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DETROIT – General Motors’ CEO said Wednesday that he expects the company to steal sales from rivals in the United States this year as its new cars and trucks gain traction with customers.

Daniel F. Akerson told reporters that he sees a modest gain in U.S. market share, helped by the rollout of the Chevrolet Silverado and GMC Sierra pickup trucks and two Cadillac sedans. He also expects the company to do well globally during the next two years.

“The sun will be on our backs. These will be good years,” he said.

Akerson, 64, spoke here at a morning round-table meeting with reporters. After his positive forecast, GM’s stock price reached a 52-week high of $30.28 before pulling back in the early afternoon.

Despite turning big profits last year, GM stumbled in key areas. Its U.S. market share slipped from 19.6 percent to 17.9 percent, the lowest share in recent history and perhaps the smallest since GM was founded in 1908. GM’s sales grew by less than 4 percent in the United States, compared with total industry growth of 13 percent.

But Akerson said GM charged high prices and made good profits on cars and trucks despite having the oldest model lineup in the U.S. industry. GM has pledged to redo or update 70 percent of its lineup in North America by the end of 2014.

Chevrolet, which saw sales rise by 4.3 percent last year, should see bigger growth because of the new pickups and other vehicles, he said.

Akerson predicted that Cadillac would take market share from Mercedes-Benz, BMW, Lexus and Audi. Cadillac introduced an ATS small sports sedan and the XTS large sedan last year, and it will get new or updated versions of its other models this year.

“I do think we’ll grow faster than the market,” he said. “Certainly that’s our hope, and that’s our expectation. I can't guarantee the future any more than you can,” he said.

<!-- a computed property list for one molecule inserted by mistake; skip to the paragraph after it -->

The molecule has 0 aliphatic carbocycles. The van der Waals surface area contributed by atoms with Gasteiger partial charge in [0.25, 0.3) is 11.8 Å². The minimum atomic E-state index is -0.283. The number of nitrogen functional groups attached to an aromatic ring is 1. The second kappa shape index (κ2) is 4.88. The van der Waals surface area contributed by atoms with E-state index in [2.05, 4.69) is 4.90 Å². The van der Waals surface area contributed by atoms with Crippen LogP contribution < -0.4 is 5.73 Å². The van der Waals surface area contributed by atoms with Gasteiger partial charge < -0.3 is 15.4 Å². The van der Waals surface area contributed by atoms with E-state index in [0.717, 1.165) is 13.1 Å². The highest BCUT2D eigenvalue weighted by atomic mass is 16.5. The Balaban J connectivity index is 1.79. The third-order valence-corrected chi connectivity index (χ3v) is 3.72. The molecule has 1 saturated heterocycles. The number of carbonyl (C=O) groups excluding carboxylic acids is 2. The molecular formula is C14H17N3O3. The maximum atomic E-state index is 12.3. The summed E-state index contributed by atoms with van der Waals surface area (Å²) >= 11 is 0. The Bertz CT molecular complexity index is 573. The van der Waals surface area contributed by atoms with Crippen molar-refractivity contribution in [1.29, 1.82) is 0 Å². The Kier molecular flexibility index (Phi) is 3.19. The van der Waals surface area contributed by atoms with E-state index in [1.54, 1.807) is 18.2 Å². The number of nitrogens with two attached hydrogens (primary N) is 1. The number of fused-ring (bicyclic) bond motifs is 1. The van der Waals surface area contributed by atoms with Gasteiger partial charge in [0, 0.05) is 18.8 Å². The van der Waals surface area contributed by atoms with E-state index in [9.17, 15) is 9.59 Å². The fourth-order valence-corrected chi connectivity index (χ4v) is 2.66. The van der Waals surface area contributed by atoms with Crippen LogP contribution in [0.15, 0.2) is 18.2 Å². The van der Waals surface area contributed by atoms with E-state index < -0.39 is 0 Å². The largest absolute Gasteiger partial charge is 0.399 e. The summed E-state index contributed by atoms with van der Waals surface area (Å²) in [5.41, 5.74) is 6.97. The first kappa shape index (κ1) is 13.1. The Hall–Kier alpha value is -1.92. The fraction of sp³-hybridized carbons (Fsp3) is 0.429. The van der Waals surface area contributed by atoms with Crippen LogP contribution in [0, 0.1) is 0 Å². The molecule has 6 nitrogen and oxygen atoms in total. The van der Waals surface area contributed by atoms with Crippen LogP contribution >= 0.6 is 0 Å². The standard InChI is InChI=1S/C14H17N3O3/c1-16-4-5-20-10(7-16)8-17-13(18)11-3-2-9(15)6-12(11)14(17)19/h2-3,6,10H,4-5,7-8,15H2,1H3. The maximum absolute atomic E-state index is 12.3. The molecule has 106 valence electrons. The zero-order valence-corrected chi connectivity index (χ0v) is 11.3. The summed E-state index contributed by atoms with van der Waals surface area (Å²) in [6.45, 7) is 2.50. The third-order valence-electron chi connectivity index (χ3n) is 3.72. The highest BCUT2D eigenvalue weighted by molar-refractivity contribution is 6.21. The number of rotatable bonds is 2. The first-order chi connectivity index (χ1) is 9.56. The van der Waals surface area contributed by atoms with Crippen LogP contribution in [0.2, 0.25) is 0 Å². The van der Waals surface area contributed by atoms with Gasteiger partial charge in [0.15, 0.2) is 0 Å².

GM expects total U.S. sales to rise to 15 million or 15.5 million this year, from 14.5 million in 2012.

Akerson, a former telecommunications and private equity executive who has been CEO since August of 2010, expects to be in the job next year. But he wouldn’t comment beyond that.

Also during the hourlong discussion at GM’s headquarters, Akerson said:

• GM is negotiating with the United Auto Workers about a lump-sum buyout of worker pension plans. Currently, GM’s U.S. pension plan’s assets are $13.4 billion less than its obligations. GM last year offered lump-sum buyouts to white-collar workers and shifted pension responsibilities to an insurance company annuity in an effort to reduce the obligations.

• The company hopes to regain investment-grade credit status this year. GM is working with credit rating agencies to raise its status from junk, where it has been since 2005. Akerson said the company’s recent $11 billion credit line received investment-grade rating, showing that banks are ahead of the ratings agencies.

• The federal government’s plan to sell its stake in GM – which is currently 19 percent – by early 2014 should help the company attract more customers.